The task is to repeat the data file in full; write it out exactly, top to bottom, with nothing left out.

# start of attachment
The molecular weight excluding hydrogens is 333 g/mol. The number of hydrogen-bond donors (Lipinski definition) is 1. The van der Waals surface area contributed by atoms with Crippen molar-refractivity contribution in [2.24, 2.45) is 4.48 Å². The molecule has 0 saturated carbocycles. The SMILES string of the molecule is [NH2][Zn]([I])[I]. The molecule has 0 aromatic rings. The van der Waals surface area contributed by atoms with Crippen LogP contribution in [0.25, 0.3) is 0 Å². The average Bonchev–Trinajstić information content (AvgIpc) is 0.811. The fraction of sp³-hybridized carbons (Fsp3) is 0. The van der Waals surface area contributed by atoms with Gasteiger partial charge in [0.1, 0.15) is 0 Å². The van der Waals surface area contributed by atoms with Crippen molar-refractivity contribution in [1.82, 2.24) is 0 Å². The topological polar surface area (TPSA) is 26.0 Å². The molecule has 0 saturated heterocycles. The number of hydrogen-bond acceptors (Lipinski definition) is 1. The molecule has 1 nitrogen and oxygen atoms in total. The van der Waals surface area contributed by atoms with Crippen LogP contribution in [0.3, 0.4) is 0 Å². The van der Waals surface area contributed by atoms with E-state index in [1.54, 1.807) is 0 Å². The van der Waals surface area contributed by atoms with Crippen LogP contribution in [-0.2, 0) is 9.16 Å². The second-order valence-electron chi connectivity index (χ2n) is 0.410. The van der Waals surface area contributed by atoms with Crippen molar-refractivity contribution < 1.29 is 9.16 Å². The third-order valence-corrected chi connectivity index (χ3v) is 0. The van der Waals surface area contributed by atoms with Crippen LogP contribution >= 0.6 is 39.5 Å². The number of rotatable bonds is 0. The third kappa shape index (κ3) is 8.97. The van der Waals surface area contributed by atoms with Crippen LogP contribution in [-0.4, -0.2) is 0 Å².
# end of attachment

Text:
The molecular weight excluding hydrogens is 333 g/mol. The number of hydrogen-bond donors (Lipinski definition) is 1. The van der Waals surface area contributed by atoms with Crippen molar-refractivity contribution in [2.24, 2.45) is 4.48 Å². The molecule has 0 saturated carbocycles. The SMILES string of the molecule is [NH2][Zn]([I])[I]. The molecule has 0 aromatic rings. The van der Waals surface area contributed by atoms with Crippen LogP contribution in [0.25, 0.3) is 0 Å². The average Bonchev–Trinajstić information content (AvgIpc) is 0.811. The fraction of sp³-hybridized carbons (Fsp3) is 0. The van der Waals surface area contributed by atoms with Gasteiger partial charge in [0.1, 0.15) is 0 Å². The van der Waals surface area contributed by atoms with Crippen molar-refractivity contribution in [1.82, 2.24) is 0 Å². The topological polar surface area (TPSA) is 26.0 Å². The molecule has 0 saturated heterocycles. The number of hydrogen-bond acceptors (Lipinski definition) is 1. The molecule has 1 nitrogen and oxygen atoms in total. The van der Waals surface area contributed by atoms with Crippen LogP contribution in [0.3, 0.4) is 0 Å². The van der Waals surface area contributed by atoms with E-state index in [1.54, 1.807) is 0 Å². The van der Waals surface area contributed by atoms with Crippen LogP contribution in [-0.2, 0) is 9.16 Å². The second-order valence-electron chi connectivity index (χ2n) is 0.410. The van der Waals surface area contributed by atoms with Crippen molar-refractivity contribution < 1.29 is 9.16 Å². The third-order valence-corrected chi connectivity index (χ3v) is 0. The van der Waals surface area contributed by atoms with Crippen LogP contribution >= 0.6 is 39.5 Å². The number of rotatable bonds is 0. The third kappa shape index (κ3) is 8.97. The van der Waals surface area contributed by atoms with Crippen LogP contribution in [-0.4, -0.2) is 0 Å².